Throne of Glass by Sarah J. Maas
the first book in the Throne of Glass series
published on January 1, 2012 by Bloomsbury USA Children’s
fantasy | romance
After serving out a year of hard labor in the salt mines of Endovier for her crimes, 18-year-old assassin Celaena Sardothien is dragged before the Crown Prince. Prince Dorian offers her her freedom on one condition: she must act as his champion in a competition to find a new royal assassin. Her opponents are men-thieves and assassins and warriors from across the empire, each sponsored by a member of the king’s council. If she beats her opponents in a series of eliminations, she’ll serve the kingdom for three years and then be granted her freedom.
Celaena finds her training sessions with the captain of the guard, Westfall, challenging and exhilirating. But she’s bored stiff by court life. Things get a little more interesting when the prince starts to show interest in her… but it’s the gruff Captain Westfall who seems to understand her best.
Then one of the other contestants turns up dead… quickly followed by another.
Can Celaena figure out who the killer is before she becomes a victim? As the young assassin investigates, her search leads her to discover a greater destiny than she could possibly have imagined.
You’ve all probably already heard of this one. It’s been compared to beautifully written novels such as The Hunger Games, Poison Study and Game of Thrones--but for me, the most accurate comparison would be The Selection by Kiera Cass. Neither novels are particularly bad, but there was just something off about both of them that made me want to tear my hair out of my head. It might be the heroines, the boring writing (in the case of Throne of Glass), or un-swoon-worthy males. Let’s dive into those, shall we?
The plot: In Throne of Glass, Calaena is called to the castle to be part of a competition to win the title of King’s Champion. She gets pampered 24/7 in between Tests, and of course she makes enemies of basically everyone else in the competition, except for one. Her trainer is the Captain of the Guard, who’s reluctant to show his feelings, but did when the end of the novel drew near. And it was the least subtle thing in the world. But then, who’s she not to fall for the gorgeous, captivating (*insert eye roll here*) Crown Prince?
By this point, bells should be ringing in your head if you’ve read The Selection. The only difference is that Calaena’s an assassin. And that the competition’s not about marriage but about power.
There was too much romance in this one. I expected a book revolving around gruesome deaths and more action–not how Calaena liked it when Dorian visited her room at night. There was a decent amount of murder (and it was graphic–yay!), but the romance still dominated most of the novel, in my personal opinion. There were also little political aspects here and there.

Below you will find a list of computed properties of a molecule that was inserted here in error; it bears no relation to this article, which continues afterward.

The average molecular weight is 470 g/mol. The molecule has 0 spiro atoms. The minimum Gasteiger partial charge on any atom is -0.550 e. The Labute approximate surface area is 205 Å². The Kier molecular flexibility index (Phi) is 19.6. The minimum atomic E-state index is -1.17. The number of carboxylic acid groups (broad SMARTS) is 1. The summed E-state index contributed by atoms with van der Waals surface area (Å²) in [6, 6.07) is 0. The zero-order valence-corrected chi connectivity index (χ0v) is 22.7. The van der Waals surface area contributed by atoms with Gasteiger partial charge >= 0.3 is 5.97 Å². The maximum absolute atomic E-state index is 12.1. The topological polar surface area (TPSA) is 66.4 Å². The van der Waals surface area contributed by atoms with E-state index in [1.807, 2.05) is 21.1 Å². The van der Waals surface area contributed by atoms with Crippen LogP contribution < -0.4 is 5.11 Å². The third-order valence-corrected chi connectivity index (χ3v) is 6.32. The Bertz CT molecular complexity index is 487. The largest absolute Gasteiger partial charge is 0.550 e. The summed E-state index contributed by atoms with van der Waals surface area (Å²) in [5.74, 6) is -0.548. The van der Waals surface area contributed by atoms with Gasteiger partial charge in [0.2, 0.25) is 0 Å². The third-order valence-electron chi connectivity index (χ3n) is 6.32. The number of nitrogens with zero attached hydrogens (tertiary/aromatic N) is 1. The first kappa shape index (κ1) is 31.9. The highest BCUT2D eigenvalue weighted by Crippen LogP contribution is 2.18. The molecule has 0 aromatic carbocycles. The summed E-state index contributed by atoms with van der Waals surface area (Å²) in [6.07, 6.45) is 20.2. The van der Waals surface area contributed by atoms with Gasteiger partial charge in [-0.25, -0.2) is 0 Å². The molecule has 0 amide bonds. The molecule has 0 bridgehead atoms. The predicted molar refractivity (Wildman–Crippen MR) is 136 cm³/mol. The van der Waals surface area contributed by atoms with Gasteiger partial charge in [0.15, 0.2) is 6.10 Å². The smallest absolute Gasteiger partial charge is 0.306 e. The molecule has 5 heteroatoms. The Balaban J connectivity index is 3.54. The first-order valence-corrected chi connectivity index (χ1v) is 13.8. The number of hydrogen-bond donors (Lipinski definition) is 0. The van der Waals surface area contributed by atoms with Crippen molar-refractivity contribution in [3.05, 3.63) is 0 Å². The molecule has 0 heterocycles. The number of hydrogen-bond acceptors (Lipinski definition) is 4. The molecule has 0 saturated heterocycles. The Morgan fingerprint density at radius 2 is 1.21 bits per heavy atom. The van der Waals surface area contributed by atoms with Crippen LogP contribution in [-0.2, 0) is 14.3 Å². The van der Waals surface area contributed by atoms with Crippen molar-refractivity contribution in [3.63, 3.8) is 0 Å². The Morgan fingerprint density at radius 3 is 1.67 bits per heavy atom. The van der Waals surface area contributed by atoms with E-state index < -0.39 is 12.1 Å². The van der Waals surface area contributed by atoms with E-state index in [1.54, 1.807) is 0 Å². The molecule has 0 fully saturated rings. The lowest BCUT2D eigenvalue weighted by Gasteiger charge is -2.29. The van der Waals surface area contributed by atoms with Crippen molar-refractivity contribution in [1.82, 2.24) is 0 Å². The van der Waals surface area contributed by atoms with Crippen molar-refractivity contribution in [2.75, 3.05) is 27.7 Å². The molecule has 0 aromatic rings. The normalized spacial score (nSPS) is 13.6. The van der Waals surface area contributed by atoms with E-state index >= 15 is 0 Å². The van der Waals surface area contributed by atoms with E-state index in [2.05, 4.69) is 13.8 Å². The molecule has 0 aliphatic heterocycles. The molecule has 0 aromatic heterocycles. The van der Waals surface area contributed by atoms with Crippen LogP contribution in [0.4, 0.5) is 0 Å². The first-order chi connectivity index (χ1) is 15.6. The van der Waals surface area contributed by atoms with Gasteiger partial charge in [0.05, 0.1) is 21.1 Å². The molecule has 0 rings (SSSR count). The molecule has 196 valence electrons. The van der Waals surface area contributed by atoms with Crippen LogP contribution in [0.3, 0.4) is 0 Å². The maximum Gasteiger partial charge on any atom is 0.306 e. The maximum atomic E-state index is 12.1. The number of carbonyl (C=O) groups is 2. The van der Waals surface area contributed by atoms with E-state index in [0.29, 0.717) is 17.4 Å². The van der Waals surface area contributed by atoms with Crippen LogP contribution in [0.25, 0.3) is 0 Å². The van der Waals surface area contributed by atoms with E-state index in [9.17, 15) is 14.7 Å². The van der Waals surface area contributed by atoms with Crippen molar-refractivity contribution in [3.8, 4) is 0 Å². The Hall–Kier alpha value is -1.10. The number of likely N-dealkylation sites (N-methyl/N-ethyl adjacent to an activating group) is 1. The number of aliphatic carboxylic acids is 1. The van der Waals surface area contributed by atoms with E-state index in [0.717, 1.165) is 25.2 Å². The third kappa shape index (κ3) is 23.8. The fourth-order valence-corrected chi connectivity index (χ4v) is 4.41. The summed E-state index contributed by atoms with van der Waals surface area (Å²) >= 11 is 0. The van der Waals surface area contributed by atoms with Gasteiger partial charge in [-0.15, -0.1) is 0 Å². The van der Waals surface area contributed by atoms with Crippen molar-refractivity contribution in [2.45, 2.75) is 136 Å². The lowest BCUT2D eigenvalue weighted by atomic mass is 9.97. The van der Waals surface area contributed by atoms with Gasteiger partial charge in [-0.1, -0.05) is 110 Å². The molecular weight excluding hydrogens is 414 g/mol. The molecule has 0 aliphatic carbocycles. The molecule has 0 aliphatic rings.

The heroine: Calaena’s described as the best assassin there is, which I did not find her to be. Sure, she pretty much spent a lot of time in the worst death camp there is and survived, but once at the castle, I pictured her as a princess more than an assassin. Her character was too perfect: she was the “best” assassin, she was pretty and attracted men’s attention, and she could practice magic. This kind of causes the plot and twists to be sort of predictable. News flash, Calaena: I’m not looking for perfection. I just want a decent heroine who can fight for herself.
The romance: This book wouldn’t be what it is without the love triangle between the prince, the assassin and the guard. The prince was the most forward with his feelings, while the guard kept to himself until the end. I’m actually on Team Both Teams Suck (but on a serious note, I’d prefer Chaol only by a little bit).
Dorian, the prince… Sweet mercy, he was so boring. I could not feel the attraction between him and Calaena. They talk back at each other one minute and are flirting in the next! Personally, Dorian seemed like he didn’t have any personality like a certain someone (that’s right: I’m talking to you, Maxon) and I’m happy with every scene that doesn’t have him in it.
Then we have Chaol, the guard. He was a rock. He didn’t show much emotions, but when he did, it irritated me. I think it’s because he felt like he was higher than Calaena just because he’s Captain of the Guard. Fancy.
The writing: The writing was okay, but there were little scenes where I felt like falling asleep.
Overall, Throne of Glass did not meet my expectations. The irritating romance basically masked the parts that I would’ve enjoyed (such as the gruesome murder, the action sequences, etc), but I do still think that this author has plenty of potential and that hopefully, the series gets better as it progresses. For fans of The Selection.
Have you read this book? If you have, what did you think of it? If you haven’t, will you be getting it once it hits the shelves?